As I mentioned in a previous post, I am currently taking part in a Leadership Development Program at Franklin University. The major part of this program includes attending weekly presentations by local experts on a variety of leadership topics, and this month we heard from Tom McClain, faculty member in College of Arts Sciences and Technology. Tom has had a great deal of experience over several decades as a leader in industry. I worked with him for a few years and know him to be an excellent communicator and a man of integrity. His presentation was titled Communications Best Practices - Key Writing and Presentation Skills. I will share some of my notes from his presentation below.
|Tom McClain, faculty member at Franklin University, presenting on effective business writing and communication.|
Big Trends in Industry
Tom began his presentation by sharing some of the major trends that are affecting how we lead and communicate as leaders. He believes that these trends include the following:
- Change and unpredictability both nationally and internationally. Change is constant in our modern, global society and will certainly continue.
- Alliance and partnerships. Organizations are increasingly partnering with others.
- Social media, infotainment. Content is created socially, is pervasive, and often entertainment-focused.
- Patience and civility. This continues to be an important characteristic for leaders, particularly in their communication.
- Value and cost of higher education. Higher education's value is sometimes questioned, and its const certainly continues to rise.
Tom outlined 10 Guideposts for rising leaders. These were particularly useful:
- Know the organizations history and accomplishments. This informs who we are.
- Know that the organization itself often assume the styles of their leaders. This means that leaders have great power over how the organization, particularly in how they communicate and manage the people they lead.
- Understand your community. Who do you serve? Who do you work with? Who do you compete with.
- Resist the "walled off" syndrome. Go to and visit regularly with others in the organization, particularly at multiple levels. Be close to the people you lead.
- Know your organization's communication networks. This includes both formal and informal networks.
- Know your business writing and presentation skills. If you can become better than average in both of these, you will have much greater power to influence.
- Effectively use social media technology. These tools will yield great capacity to communicate and influence.
- Develop media relations strengths. Know how to work with and communicate to the media.
- Learn the art of the "executive speech." You will likely need to speak in a variety of places, so be prepared to speak to many different audiences.
- Avoid goofy business lingo fads. (I recommend watching Weird Al's music video Mission Statement).
Tom gave a series of really key tips for writing effectively. These included the following:
- Know your audience! Tailor to their needs.
- What is the core message? Make it succinct and easy to understand.
- Work on making your product inviting to read. Avoid long paragraphs.
- Avoid filler words or phrases (now then, etc., so).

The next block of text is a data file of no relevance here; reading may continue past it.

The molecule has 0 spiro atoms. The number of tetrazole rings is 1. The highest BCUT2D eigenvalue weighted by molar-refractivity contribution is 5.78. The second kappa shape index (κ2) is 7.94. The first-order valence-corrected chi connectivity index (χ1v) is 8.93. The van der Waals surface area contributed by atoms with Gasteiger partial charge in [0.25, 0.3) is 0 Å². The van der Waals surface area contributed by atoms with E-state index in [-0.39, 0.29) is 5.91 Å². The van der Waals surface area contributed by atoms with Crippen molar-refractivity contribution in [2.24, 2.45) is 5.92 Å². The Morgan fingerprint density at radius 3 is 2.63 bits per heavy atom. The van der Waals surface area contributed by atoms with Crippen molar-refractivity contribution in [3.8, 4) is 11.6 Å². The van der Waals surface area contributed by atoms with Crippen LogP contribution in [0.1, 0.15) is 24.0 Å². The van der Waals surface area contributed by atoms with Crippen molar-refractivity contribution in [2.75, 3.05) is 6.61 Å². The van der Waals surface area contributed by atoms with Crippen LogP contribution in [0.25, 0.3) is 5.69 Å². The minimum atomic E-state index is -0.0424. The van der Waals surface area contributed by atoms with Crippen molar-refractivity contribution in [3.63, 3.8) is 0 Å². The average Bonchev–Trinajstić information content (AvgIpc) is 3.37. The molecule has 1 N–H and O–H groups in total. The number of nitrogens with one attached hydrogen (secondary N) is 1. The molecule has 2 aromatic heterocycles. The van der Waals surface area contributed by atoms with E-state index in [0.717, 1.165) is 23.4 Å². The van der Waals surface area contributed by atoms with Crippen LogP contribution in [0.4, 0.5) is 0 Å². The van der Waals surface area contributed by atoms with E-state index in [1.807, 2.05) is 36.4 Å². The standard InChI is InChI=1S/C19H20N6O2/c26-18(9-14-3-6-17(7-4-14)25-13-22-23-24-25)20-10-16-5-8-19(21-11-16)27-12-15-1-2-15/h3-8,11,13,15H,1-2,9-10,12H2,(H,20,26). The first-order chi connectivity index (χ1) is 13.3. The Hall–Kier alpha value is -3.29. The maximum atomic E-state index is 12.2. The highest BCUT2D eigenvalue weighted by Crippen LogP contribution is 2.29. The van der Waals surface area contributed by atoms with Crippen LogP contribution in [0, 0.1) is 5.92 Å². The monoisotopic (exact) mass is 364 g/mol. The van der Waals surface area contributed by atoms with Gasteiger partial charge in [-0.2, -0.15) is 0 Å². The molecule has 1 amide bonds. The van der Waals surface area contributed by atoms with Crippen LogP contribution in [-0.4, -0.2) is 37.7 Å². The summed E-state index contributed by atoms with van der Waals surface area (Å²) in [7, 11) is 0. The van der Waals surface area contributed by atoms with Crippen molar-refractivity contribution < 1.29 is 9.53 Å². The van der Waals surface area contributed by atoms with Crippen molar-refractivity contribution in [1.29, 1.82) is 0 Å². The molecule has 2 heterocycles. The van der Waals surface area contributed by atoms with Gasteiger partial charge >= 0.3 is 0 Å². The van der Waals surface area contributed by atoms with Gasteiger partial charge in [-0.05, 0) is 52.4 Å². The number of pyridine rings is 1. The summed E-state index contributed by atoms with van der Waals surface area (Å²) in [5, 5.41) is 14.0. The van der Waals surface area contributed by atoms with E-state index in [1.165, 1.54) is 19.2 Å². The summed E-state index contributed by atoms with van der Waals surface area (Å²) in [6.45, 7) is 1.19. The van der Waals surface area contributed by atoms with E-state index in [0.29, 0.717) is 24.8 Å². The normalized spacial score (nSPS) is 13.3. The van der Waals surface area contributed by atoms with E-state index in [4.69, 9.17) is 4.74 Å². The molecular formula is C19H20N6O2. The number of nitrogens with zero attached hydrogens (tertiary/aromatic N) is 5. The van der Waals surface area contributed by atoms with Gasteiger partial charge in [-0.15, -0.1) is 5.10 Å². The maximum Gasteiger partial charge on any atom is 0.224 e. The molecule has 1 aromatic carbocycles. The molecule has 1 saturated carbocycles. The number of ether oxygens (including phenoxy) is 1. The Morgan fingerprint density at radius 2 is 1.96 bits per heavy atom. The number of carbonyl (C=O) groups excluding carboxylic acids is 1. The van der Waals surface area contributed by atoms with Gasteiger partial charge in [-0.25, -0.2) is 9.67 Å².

- Choose a suitable design and stick to it.
- Master your own design and work it! (I liked this advice - it implies developing your own style and approach. Very encouraging.)
- Revise and rewrite! Iteration is critical. Let things sit for a while, review them, and revise.
- Dont overwrite or overstate. Avoid big proclamations.
- Research is the foundation of good business writing. Base what you say on research.
- Culture can shape your delivery - think of the culture you are writing to.
- Read credible publications. This will help influence how you write.
- Deadlines are useful - they force you to produce and you get better at producing under pressure over time.
- Get feedback from others on your writing.
Here are some of the tips Tom gave on presentation effectiveness:
- Know your audience.
- Know your subject really well. Do the research and be sure you are ready.
- Prepare, prepare, prepare!!! This is the most important step, in my opinion.
- Know the venue. What is the setup? What is the time of the day? Make sure you are prepared for how it is arranged and also for things to go wrong.
- Approach with care. Be prepared, and spend as much time as you would a written document.
- Warm your moth and your body up so that you are ready when the bell rings. As you warm up, start slowly and do more as you approach go time.
- Make eye contact with your audience and speak clearly.
- Decide whether or not to use visuals. Technical issues can easily occur, so be very careful about relying on technology.
- Break up your presentation - don't spray with information. Weave in stories, facts, and figures to break things up and engage interest.
Tom mentioned that structure is particularly important. He recommended the following general sequence:
- Opening statement - catch their attention and set the tone and theme of the talk.
- Positioning - frame what you will talk about.
- Main Message - Use the FEAR approach in presenting your information: facts, analogies, examples, references.
- Conclusion - a short summary and a positive end.
30 Seconds of Reflection
After each of our LDP meetings, we are asked to reflect for thirty seconds on impressions and ideas we have had. Here was what I wrote: "The most critical message today was that great leaders possess both writing and presentation abilities. I believe I am reasonably strong in each of these areas, and I am working hard to refine and improve them both. I am working to make my presentations less "academic report" and more engaging and meaningful. I also want to make my writing more flexible and engaging. It still has a "boring academic" feel, which makes sense."